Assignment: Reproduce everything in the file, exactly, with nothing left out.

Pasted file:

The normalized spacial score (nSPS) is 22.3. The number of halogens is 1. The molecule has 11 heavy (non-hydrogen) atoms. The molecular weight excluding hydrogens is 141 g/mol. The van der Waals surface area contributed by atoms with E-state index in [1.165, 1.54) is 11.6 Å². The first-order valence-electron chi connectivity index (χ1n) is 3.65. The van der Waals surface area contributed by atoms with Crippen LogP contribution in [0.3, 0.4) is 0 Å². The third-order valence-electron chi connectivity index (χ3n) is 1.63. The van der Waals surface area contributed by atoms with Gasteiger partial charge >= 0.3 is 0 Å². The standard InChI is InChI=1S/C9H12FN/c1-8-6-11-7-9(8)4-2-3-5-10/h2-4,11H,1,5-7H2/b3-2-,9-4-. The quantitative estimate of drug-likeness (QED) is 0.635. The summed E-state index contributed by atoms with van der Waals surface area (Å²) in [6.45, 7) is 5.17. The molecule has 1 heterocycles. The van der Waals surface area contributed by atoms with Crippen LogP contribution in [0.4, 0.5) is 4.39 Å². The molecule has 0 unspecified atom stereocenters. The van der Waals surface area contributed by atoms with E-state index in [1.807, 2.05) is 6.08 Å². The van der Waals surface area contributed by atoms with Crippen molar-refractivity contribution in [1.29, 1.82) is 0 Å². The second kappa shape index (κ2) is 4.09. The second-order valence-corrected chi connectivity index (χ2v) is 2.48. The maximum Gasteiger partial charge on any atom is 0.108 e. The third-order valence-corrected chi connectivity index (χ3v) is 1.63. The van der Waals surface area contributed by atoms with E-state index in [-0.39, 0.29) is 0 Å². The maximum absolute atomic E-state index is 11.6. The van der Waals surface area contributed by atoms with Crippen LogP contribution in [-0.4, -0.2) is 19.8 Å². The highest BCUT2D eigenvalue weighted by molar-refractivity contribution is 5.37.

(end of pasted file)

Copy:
The normalized spacial score (nSPS) is 22.3. The number of halogens is 1. The molecule has 11 heavy (non-hydrogen) atoms. The molecular weight excluding hydrogens is 141 g/mol. The van der Waals surface area contributed by atoms with E-state index in [1.165, 1.54) is 11.6 Å². The first-order valence-electron chi connectivity index (χ1n) is 3.65. The van der Waals surface area contributed by atoms with Crippen LogP contribution in [0.3, 0.4) is 0 Å². The third-order valence-electron chi connectivity index (χ3n) is 1.63. The van der Waals surface area contributed by atoms with Gasteiger partial charge >= 0.3 is 0 Å². The standard InChI is InChI=1S/C9H12FN/c1-8-6-11-7-9(8)4-2-3-5-10/h2-4,11H,1,5-7H2/b3-2-,9-4-. The quantitative estimate of drug-likeness (QED) is 0.635. The summed E-state index contributed by atoms with van der Waals surface area (Å²) in [6.45, 7) is 5.17. The molecule has 1 heterocycles. The van der Waals surface area contributed by atoms with Crippen LogP contribution in [0.4, 0.5) is 4.39 Å². The molecule has 0 unspecified atom stereocenters. The van der Waals surface area contributed by atoms with E-state index in [1.807, 2.05) is 6.08 Å². The van der Waals surface area contributed by atoms with Crippen molar-refractivity contribution in [1.29, 1.82) is 0 Å². The second kappa shape index (κ2) is 4.09. The second-order valence-corrected chi connectivity index (χ2v) is 2.48. The maximum Gasteiger partial charge on any atom is 0.108 e. The third-order valence-corrected chi connectivity index (χ3v) is 1.63. The van der Waals surface area contributed by atoms with E-state index in [-0.39, 0.29) is 0 Å². The maximum absolute atomic E-state index is 11.6. The van der Waals surface area contributed by atoms with Crippen LogP contribution in [-0.4, -0.2) is 19.8 Å². The highest BCUT2D eigenvalue weighted by molar-refractivity contribution is 5.37.